A big downside to this aside from the messing around each time you move the unit to a different room is the security issue where a window needs to be kept slightly open, even at night. Many people are unhappy with this issue, with the only way around it being to either have a custom made window fitting to allow the hose to pass through without compromising the security of a closed and locked window.

This may not be such a big problem for some people as the positive side of at least being able to stay cool affordably. In that case, let's look at keeping running costs as low as possible:

Economical Operation

While the smaller, free standing air conditioning unit is more affordable to purchase, it can still use a lot of energy unless it's used wisely. So let's look at how to get the most from a portable AC device without it costing too much in energy consumption.

The biggest drain on energy used to heat or cool a building is in its lack of insulation and/or closing gaps that allow outside air to get in or inside air to get out. Making sure all window and door frames are properly sealed with caulk is a good first step to take.

An insulated attic is another big difference maker when it comes to keeping heat or coolness inside the home and not leaking to the outside. Heavy curtains on windows or having double-glazed windows is another useful way to keep that costly artificial heat or coolness inside.

Another way to cut costs is to turn down the thermostat on the AC unit so you're not forcing it to drop the temperature more than you actually need it. It is surprisingly common for AC users to set the thermostat several degrees colder than is even comfortable so they can sit around in sweaters while the outside temperature is soaring in the sun!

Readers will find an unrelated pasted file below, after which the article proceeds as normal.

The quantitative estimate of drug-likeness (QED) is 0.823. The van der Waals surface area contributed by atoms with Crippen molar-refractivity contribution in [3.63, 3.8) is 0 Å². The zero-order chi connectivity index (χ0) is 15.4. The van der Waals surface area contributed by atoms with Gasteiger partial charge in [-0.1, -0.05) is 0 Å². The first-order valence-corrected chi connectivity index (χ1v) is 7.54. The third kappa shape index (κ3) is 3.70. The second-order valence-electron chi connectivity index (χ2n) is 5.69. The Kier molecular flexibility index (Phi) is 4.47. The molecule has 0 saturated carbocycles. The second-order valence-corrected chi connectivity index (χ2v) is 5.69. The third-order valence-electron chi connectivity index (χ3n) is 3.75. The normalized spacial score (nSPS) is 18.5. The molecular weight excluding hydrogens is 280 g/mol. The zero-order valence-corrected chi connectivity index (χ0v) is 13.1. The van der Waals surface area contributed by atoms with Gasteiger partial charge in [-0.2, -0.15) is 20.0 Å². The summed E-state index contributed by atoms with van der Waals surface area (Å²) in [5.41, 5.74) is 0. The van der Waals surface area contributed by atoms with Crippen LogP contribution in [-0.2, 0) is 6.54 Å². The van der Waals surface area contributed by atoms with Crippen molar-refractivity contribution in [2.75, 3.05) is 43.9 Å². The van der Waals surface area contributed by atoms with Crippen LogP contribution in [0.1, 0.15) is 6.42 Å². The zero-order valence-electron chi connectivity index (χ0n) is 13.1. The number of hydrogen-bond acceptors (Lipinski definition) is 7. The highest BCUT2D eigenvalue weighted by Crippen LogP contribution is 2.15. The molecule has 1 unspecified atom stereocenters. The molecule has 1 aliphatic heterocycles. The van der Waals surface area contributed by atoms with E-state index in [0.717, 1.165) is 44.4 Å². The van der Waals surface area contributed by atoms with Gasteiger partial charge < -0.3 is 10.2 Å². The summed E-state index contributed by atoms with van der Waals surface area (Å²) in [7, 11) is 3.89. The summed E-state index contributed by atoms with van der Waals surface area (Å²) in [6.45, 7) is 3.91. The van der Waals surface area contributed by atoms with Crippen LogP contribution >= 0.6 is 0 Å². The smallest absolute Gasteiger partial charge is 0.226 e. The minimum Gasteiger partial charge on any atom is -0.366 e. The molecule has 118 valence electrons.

Think about what is a comfortable temperature indoors and set the unit to keep it there. If you're not sure, just think what you set the heating level to in winter and use that temperature as your average!

Cooling Alternatives to AC

You may be surprised to learn there are actually some workable alternatives to spending money on running an AC unit, whether fixed or portable depending on where you live. If your home can be shaded from the sun during the day, its internal temperature can be reduced significantly without any form of artificial climate control at all.

A large tree can do the job very well if you have the space for it, although not everyone wants they home towered over by a monstrous oak or maple! You can install temporary shading in the form of blinds and awnings top keep the sun off the walls and windows and just this can create a reduction of several degrees indoors.

Painting the external walls a light color, such as white will cause the sun's rays to be reflected with much less heat being absorbed by the walls and transferred to the interior. Installing an attic fan to cycle air through the attic space and out to the outside can prevent it heating up while also carrying some of the home's internal heat away too.

In areas of low humidity, a swamp cooler (evaporative cooler) arrangement can also reduce the temperature indoors without using a load of power. Small evaporative units can run on under 200 watts and produce as much cooling output as a comparable AC running at 10-20 times the energy consumption!

This alternative is discussed in a separate article covering evaporative coolers and how they can be used effectively to keep temperatures down during the hottest days of the year.

[Back to TOP]